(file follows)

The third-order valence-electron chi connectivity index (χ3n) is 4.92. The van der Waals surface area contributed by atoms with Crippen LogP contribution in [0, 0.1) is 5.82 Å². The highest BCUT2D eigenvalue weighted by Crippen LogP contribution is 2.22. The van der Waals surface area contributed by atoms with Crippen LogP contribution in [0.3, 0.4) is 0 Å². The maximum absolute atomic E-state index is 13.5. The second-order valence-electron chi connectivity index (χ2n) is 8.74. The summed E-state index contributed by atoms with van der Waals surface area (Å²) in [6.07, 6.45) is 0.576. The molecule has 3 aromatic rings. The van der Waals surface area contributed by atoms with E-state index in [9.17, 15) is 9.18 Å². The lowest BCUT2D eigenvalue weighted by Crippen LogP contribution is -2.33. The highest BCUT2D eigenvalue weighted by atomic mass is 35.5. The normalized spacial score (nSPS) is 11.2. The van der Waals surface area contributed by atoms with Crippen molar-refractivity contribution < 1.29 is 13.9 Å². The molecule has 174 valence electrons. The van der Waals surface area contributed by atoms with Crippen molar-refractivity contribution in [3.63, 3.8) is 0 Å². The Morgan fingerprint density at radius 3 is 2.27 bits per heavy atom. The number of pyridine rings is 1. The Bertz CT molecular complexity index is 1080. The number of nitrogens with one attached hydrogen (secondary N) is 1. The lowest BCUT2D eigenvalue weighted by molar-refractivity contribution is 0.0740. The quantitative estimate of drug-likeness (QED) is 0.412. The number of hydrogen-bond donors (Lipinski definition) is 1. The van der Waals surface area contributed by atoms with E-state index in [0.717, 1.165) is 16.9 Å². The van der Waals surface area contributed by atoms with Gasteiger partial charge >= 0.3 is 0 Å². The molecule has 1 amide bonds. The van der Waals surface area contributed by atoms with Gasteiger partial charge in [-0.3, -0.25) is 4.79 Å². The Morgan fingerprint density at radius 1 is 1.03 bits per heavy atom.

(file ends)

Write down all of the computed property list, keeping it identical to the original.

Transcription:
The third-order valence-electron chi connectivity index (χ3n) is 4.92. The van der Waals surface area contributed by atoms with Crippen LogP contribution in [0, 0.1) is 5.82 Å². The highest BCUT2D eigenvalue weighted by Crippen LogP contribution is 2.22. The van der Waals surface area contributed by atoms with Crippen LogP contribution in [0.3, 0.4) is 0 Å². The maximum absolute atomic E-state index is 13.5. The second-order valence-electron chi connectivity index (χ2n) is 8.74. The summed E-state index contributed by atoms with van der Waals surface area (Å²) in [6.07, 6.45) is 0.576. The molecule has 3 aromatic rings. The van der Waals surface area contributed by atoms with E-state index in [9.17, 15) is 9.18 Å². The lowest BCUT2D eigenvalue weighted by Crippen LogP contribution is -2.33. The highest BCUT2D eigenvalue weighted by atomic mass is 35.5. The normalized spacial score (nSPS) is 11.2. The van der Waals surface area contributed by atoms with Crippen molar-refractivity contribution < 1.29 is 13.9 Å². The molecule has 174 valence electrons. The van der Waals surface area contributed by atoms with Crippen molar-refractivity contribution in [3.63, 3.8) is 0 Å². The Morgan fingerprint density at radius 3 is 2.27 bits per heavy atom. The number of pyridine rings is 1. The Bertz CT molecular complexity index is 1080. The number of nitrogens with one attached hydrogen (secondary N) is 1. The lowest BCUT2D eigenvalue weighted by molar-refractivity contribution is 0.0740. The quantitative estimate of drug-likeness (QED) is 0.412. The number of hydrogen-bond donors (Lipinski definition) is 1. The van der Waals surface area contributed by atoms with E-state index in [0.717, 1.165) is 16.9 Å². The van der Waals surface area contributed by atoms with Gasteiger partial charge >= 0.3 is 0 Å². The molecule has 1 amide bonds. The van der Waals surface area contributed by atoms with Gasteiger partial charge in [-0.3, -0.25) is 4.79 Å². The Morgan fingerprint density at radius 1 is 1.03 bits per heavy atom.